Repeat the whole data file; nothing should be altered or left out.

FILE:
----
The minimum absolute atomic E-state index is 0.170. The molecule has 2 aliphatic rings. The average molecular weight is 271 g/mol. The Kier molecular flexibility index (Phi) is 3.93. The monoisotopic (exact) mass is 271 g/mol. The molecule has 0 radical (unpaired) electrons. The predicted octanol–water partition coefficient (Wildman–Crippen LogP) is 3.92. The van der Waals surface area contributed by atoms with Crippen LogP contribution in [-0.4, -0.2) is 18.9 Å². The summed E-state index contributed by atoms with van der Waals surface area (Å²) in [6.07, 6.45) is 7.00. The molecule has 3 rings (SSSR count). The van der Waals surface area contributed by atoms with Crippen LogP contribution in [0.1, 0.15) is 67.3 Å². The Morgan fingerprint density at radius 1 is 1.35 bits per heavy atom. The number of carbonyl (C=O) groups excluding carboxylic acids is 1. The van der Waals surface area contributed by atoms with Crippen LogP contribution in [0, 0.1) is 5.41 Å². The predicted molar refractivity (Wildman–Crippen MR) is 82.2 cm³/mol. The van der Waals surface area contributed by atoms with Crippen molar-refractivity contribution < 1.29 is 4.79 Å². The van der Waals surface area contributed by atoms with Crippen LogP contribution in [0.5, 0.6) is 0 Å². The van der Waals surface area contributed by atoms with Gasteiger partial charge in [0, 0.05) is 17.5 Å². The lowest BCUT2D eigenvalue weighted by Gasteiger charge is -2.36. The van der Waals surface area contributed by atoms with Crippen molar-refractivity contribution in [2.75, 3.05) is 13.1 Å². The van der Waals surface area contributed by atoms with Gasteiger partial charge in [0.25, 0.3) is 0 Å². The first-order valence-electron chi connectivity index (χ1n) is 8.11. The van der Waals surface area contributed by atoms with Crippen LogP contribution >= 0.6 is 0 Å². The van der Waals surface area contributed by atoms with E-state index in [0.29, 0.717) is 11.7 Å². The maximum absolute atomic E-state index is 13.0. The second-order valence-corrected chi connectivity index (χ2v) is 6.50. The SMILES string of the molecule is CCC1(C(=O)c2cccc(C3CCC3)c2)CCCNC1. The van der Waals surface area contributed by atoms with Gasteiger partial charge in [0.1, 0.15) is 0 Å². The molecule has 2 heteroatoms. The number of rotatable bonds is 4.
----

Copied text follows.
The minimum absolute atomic E-state index is 0.170. The molecule has 2 aliphatic rings. The average molecular weight is 271 g/mol. The Kier molecular flexibility index (Phi) is 3.93. The monoisotopic (exact) mass is 271 g/mol. The molecule has 0 radical (unpaired) electrons. The predicted octanol–water partition coefficient (Wildman–Crippen LogP) is 3.92. The van der Waals surface area contributed by atoms with Crippen LogP contribution in [-0.4, -0.2) is 18.9 Å². The summed E-state index contributed by atoms with van der Waals surface area (Å²) in [6.07, 6.45) is 7.00. The molecule has 3 rings (SSSR count). The van der Waals surface area contributed by atoms with Crippen LogP contribution in [0.1, 0.15) is 67.3 Å². The Morgan fingerprint density at radius 1 is 1.35 bits per heavy atom. The number of carbonyl (C=O) groups excluding carboxylic acids is 1. The van der Waals surface area contributed by atoms with Crippen LogP contribution in [0, 0.1) is 5.41 Å². The predicted molar refractivity (Wildman–Crippen MR) is 82.2 cm³/mol. The van der Waals surface area contributed by atoms with Crippen molar-refractivity contribution < 1.29 is 4.79 Å². The van der Waals surface area contributed by atoms with Crippen LogP contribution in [0.5, 0.6) is 0 Å². The van der Waals surface area contributed by atoms with Gasteiger partial charge in [0, 0.05) is 17.5 Å². The lowest BCUT2D eigenvalue weighted by Gasteiger charge is -2.36. The van der Waals surface area contributed by atoms with Crippen molar-refractivity contribution in [2.75, 3.05) is 13.1 Å². The van der Waals surface area contributed by atoms with Gasteiger partial charge in [0.25, 0.3) is 0 Å². The first-order valence-electron chi connectivity index (χ1n) is 8.11. The van der Waals surface area contributed by atoms with Crippen LogP contribution >= 0.6 is 0 Å². The van der Waals surface area contributed by atoms with E-state index in [0.29, 0.717) is 11.7 Å². The maximum absolute atomic E-state index is 13.0. The second-order valence-corrected chi connectivity index (χ2v) is 6.50. The SMILES string of the molecule is CCC1(C(=O)c2cccc(C3CCC3)c2)CCCNC1. The van der Waals surface area contributed by atoms with Gasteiger partial charge in [0.1, 0.15) is 0 Å². The molecule has 2 heteroatoms. The number of rotatable bonds is 4.